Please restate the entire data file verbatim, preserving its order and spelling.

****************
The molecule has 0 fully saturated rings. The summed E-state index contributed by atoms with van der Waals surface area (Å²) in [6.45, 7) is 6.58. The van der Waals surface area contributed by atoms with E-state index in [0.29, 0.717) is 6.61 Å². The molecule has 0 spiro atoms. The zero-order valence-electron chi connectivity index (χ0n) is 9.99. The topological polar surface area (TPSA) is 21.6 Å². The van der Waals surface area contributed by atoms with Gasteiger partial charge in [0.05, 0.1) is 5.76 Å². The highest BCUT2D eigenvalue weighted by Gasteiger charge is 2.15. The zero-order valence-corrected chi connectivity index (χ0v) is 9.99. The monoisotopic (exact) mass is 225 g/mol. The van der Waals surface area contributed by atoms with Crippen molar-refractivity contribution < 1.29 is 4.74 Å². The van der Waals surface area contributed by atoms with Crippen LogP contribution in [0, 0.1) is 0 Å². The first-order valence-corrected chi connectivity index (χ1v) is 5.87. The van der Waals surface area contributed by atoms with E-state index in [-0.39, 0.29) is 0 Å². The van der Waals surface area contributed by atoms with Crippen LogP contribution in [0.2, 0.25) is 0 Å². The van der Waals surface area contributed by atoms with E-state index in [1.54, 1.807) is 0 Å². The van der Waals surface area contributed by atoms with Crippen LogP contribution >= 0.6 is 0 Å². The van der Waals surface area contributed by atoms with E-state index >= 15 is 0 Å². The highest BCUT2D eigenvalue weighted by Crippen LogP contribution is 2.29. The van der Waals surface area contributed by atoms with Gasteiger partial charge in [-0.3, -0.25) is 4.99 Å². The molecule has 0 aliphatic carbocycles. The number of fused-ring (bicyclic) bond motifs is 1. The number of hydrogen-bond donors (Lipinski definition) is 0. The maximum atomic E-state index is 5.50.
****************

The molecule has 0 fully saturated rings. The summed E-state index contributed by atoms with van der Waals surface area (Å²) in [6.45, 7) is 6.58. The van der Waals surface area contributed by atoms with E-state index in [0.29, 0.717) is 6.61 Å². The molecule has 0 spiro atoms. The zero-order valence-electron chi connectivity index (χ0n) is 9.99. The topological polar surface area (TPSA) is 21.6 Å². The van der Waals surface area contributed by atoms with Gasteiger partial charge in [0.05, 0.1) is 5.76 Å². The highest BCUT2D eigenvalue weighted by Gasteiger charge is 2.15. The zero-order valence-corrected chi connectivity index (χ0v) is 9.99. The monoisotopic (exact) mass is 225 g/mol. The van der Waals surface area contributed by atoms with Crippen molar-refractivity contribution < 1.29 is 4.74 Å². The van der Waals surface area contributed by atoms with Crippen LogP contribution in [0, 0.1) is 0 Å². The first-order valence-corrected chi connectivity index (χ1v) is 5.87. The van der Waals surface area contributed by atoms with E-state index in [-0.39, 0.29) is 0 Å². The van der Waals surface area contributed by atoms with Crippen LogP contribution in [0.2, 0.25) is 0 Å². The van der Waals surface area contributed by atoms with E-state index in [1.54, 1.807) is 0 Å². The van der Waals surface area contributed by atoms with Crippen LogP contribution >= 0.6 is 0 Å². The van der Waals surface area contributed by atoms with E-state index >= 15 is 0 Å². The highest BCUT2D eigenvalue weighted by Crippen LogP contribution is 2.29. The van der Waals surface area contributed by atoms with Gasteiger partial charge in [-0.3, -0.25) is 4.99 Å². The molecule has 0 aliphatic carbocycles. The number of fused-ring (bicyclic) bond motifs is 1. The number of hydrogen-bond donors (Lipinski definition) is 0. The maximum atomic E-state index is 5.50.